The Evangelical Embarrassment
The presidential primaries of 2016 are an embarrassment — to our nation, to thoughtful public discourse and, perhaps most tragically, to the witness of people of faith. This trend has been underway for quite some time. In an earlier post, I wrote of “Christian identity theft.”
Today is the so-called Super Tuesday, March 1, 2016. Primary elections are being held in twelve states with hundreds of delegates in play for both political parties.
Over and again it is reported that the Evangelicals are a crucial and determining voting block. The New York Times this morning says that “Donald Trump’s success with evangelicals is expected to help him dominate” in several of these elections. REALLY?
The vileness and ugliness of this primary, especially on the Republican side, is so full of meanness and junior high potty mouth jokes as to make mud-wrestling look like a noble enterprise. But most troubling for me is the use of that word “Evangelical.”
Sadly, this primary has proven to be a DNA test, or an x-ray image, showing the actual make-up and inner organs of many who claim to be Evangelicals. Really? Donald Trump represents the best hope for the future among people of faith, the desire to have a God-fearing nation? Really? Or, the juvenile, divisive and snarky comments of Mr. Rubio or Mr. Cruz — are these the marks of an “Evangelical?” Thank God, there are Mr. Kasich and Carson who represent something better; but they seem to have little appeal to those who call themselves “Evangelicals.”
Evangelical at one time spoke of a person who believed the good news of God’s love for the world, each one and all. An Evangelical once was a person who sought to follow Christian scripture, especially the major themes. Today it has been distilled down to a test on two or three current cultural issues, abortion and gay marriage mostly.
The x-ray machine which is the 2016 Republican Primary, shows that the core of the Biblical story is either ignored or little understood by this group, who claim the name Evangelical. Things like the care of God’s creation, the welcoming of strangers and refugees, sharing with the poor or living a life of service have dropped out of the body. These organs critical for life have disappeared. In its place, Mr. Trump and others have substituted fear, racism, xenophobia, distrust and envy. Good news has become bad news. This look inside those who call themselves Evangelicals suggests a perhaps incurable soul sickness, a brokenness. I fear it is a sickness unto death.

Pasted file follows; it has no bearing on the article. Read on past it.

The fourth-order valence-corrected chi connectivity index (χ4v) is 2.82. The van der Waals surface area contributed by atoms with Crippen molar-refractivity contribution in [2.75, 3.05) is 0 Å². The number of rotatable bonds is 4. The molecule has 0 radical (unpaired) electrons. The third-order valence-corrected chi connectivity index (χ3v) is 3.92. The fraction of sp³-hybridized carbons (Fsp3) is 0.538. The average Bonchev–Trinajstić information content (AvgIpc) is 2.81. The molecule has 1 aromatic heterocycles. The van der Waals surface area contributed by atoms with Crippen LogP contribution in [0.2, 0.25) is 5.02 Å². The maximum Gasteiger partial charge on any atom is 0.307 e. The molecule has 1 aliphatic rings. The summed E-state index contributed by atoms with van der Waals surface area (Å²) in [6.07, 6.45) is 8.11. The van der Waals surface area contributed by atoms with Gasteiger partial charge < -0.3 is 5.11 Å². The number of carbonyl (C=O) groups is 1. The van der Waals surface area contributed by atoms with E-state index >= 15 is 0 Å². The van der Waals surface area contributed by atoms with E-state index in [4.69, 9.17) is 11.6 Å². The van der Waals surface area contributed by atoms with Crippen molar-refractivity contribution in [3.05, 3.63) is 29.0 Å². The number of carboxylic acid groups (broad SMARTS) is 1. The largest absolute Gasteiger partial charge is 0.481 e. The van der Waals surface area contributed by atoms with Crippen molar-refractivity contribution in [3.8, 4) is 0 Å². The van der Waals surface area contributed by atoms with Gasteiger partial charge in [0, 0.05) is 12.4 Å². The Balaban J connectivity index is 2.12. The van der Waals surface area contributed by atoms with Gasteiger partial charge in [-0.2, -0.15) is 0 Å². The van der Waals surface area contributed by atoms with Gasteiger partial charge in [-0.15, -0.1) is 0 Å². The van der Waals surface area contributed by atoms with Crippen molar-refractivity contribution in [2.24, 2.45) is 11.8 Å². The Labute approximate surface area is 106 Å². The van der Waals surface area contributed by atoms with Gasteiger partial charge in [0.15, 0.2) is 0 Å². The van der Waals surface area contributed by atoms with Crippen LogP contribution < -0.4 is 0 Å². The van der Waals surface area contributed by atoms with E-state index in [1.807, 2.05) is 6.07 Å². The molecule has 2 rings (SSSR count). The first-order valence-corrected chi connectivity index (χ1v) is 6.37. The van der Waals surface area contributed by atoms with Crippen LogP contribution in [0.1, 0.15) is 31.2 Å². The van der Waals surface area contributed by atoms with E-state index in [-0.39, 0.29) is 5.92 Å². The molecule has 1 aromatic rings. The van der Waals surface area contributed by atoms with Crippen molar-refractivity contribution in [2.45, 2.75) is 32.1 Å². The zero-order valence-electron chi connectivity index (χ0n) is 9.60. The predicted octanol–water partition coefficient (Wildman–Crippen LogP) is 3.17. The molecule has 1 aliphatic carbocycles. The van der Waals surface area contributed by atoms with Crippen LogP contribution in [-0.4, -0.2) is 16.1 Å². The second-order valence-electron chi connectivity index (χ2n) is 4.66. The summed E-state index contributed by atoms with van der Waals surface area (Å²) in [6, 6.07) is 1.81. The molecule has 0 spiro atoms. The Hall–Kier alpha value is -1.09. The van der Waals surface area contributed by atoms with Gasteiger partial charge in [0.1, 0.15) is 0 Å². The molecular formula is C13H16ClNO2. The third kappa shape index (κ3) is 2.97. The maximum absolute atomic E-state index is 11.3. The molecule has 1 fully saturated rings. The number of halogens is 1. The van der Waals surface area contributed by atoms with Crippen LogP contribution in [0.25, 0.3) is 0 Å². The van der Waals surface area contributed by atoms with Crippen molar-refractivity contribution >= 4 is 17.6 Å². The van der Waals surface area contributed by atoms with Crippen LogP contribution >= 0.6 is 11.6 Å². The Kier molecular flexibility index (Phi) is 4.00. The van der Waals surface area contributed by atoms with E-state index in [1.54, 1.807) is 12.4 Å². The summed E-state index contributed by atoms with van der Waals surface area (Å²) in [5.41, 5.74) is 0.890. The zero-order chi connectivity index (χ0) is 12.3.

Evangelical has been a word of richness and diversity. Many won’t understand, but Hillary Clinton, as a United Methodist, stands as much (or more) in the classical definition of Evangelicalism as do any of the Republican candidates. As a United Methodist her heritage links her to the work of John Wesley and Martin Luther. While both were men of their age — I think it is clear that neither would recognize what has been going on in these primaries as in any way “Evangelical” in its basic theological DNA structure.
Having served as president of a school called “Garrett-Evangelical” I have sought to understand this word and place it in its historical and proper theological context. The categorization that has been done in recent decades has resulted in a division that seems to allow no breadth of understanding. I consider myself a “progressive-evangelical,” a place to stand that is, I believe, consistent with Luther or Wesley in their day or millions of Christians outside the U.S. today.
It is tragic that the word has been turned inside out, upside down and backwards in contemporary American thought. Too long the word has been defined by Fox News and talk radio — too long certain preachers have used the word to divide rather than to heal. Too long, well meaning pastors and bishops have remained quiet, allowed others to commit identity theft. Too long, well meaning pastors have said, “It is in God’s hands, you don’t have to worry, it will all work out.” Perhaps it is their own fear that prevents them from speaking against the ugliness of this mean-spirited time. And now, not surprisingly, “we have sown the wind and are reaping a whirlwind.”
Of course, all of this didn’t happen over night. In his excellent column, The Governing Cancer of Our Time, David Brooks speaks of the distance we have traveled from our political and civic heritage and speaks of our current situation as “anti-politics” (Brooks, Governing Cancer).
In this column, Brooks notes that politics as a constructive art is in retreat and authoritarianism is on the rise world wide. What might the church say in such a situation? Where might Evangelicals seeking to be true to the deeper and richer meaning of the tradition find a constructive voice? Stay tuned — more to follow.